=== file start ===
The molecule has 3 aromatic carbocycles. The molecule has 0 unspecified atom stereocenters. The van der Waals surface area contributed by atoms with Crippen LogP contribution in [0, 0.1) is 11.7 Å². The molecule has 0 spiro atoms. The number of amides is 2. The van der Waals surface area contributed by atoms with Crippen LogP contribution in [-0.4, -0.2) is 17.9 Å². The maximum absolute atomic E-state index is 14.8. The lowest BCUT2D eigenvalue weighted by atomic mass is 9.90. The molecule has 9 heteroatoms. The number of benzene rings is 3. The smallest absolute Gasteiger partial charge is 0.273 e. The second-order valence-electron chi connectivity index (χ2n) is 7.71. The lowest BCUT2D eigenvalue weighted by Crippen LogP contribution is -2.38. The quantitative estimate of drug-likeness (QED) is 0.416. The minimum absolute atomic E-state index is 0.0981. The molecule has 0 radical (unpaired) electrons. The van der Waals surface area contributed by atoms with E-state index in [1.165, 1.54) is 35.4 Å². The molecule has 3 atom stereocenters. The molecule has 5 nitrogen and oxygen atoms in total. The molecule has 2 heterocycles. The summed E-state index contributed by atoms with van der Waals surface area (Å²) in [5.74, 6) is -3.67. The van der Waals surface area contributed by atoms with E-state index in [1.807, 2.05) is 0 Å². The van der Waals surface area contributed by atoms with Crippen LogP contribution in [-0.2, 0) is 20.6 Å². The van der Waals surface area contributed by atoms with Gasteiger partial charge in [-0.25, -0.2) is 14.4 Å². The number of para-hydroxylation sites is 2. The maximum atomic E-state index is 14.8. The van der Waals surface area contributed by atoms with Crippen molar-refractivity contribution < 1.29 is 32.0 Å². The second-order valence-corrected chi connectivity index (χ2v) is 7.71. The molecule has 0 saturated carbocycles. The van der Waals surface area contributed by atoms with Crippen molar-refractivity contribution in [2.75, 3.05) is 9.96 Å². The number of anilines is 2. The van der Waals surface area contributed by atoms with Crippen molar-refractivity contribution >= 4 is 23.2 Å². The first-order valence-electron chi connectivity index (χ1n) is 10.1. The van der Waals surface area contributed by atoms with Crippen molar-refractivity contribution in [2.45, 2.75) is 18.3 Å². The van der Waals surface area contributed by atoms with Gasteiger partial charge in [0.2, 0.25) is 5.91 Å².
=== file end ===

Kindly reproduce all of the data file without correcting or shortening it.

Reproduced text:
The molecule has 3 aromatic carbocycles. The molecule has 0 unspecified atom stereocenters. The van der Waals surface area contributed by atoms with Crippen LogP contribution in [0, 0.1) is 11.7 Å². The molecule has 0 spiro atoms. The number of amides is 2. The van der Waals surface area contributed by atoms with Crippen LogP contribution in [-0.4, -0.2) is 17.9 Å². The maximum absolute atomic E-state index is 14.8. The lowest BCUT2D eigenvalue weighted by atomic mass is 9.90. The molecule has 9 heteroatoms. The number of benzene rings is 3. The smallest absolute Gasteiger partial charge is 0.273 e. The second-order valence-electron chi connectivity index (χ2n) is 7.71. The lowest BCUT2D eigenvalue weighted by Crippen LogP contribution is -2.38. The quantitative estimate of drug-likeness (QED) is 0.416. The minimum absolute atomic E-state index is 0.0981. The molecule has 0 radical (unpaired) electrons. The van der Waals surface area contributed by atoms with E-state index in [1.165, 1.54) is 35.4 Å². The molecule has 3 atom stereocenters. The molecule has 5 nitrogen and oxygen atoms in total. The molecule has 2 heterocycles. The summed E-state index contributed by atoms with van der Waals surface area (Å²) in [5.74, 6) is -3.67. The van der Waals surface area contributed by atoms with E-state index in [1.807, 2.05) is 0 Å². The van der Waals surface area contributed by atoms with Crippen LogP contribution in [-0.2, 0) is 20.6 Å². The van der Waals surface area contributed by atoms with Gasteiger partial charge in [-0.25, -0.2) is 14.4 Å². The number of para-hydroxylation sites is 2. The maximum atomic E-state index is 14.8. The van der Waals surface area contributed by atoms with Crippen molar-refractivity contribution < 1.29 is 32.0 Å². The second-order valence-corrected chi connectivity index (χ2v) is 7.71. The molecule has 0 saturated carbocycles. The van der Waals surface area contributed by atoms with Crippen molar-refractivity contribution in [2.75, 3.05) is 9.96 Å². The number of anilines is 2. The van der Waals surface area contributed by atoms with Crippen molar-refractivity contribution >= 4 is 23.2 Å². The first-order valence-electron chi connectivity index (χ1n) is 10.1. The van der Waals surface area contributed by atoms with Crippen molar-refractivity contribution in [2.45, 2.75) is 18.3 Å². The van der Waals surface area contributed by atoms with Gasteiger partial charge in [0.2, 0.25) is 5.91 Å².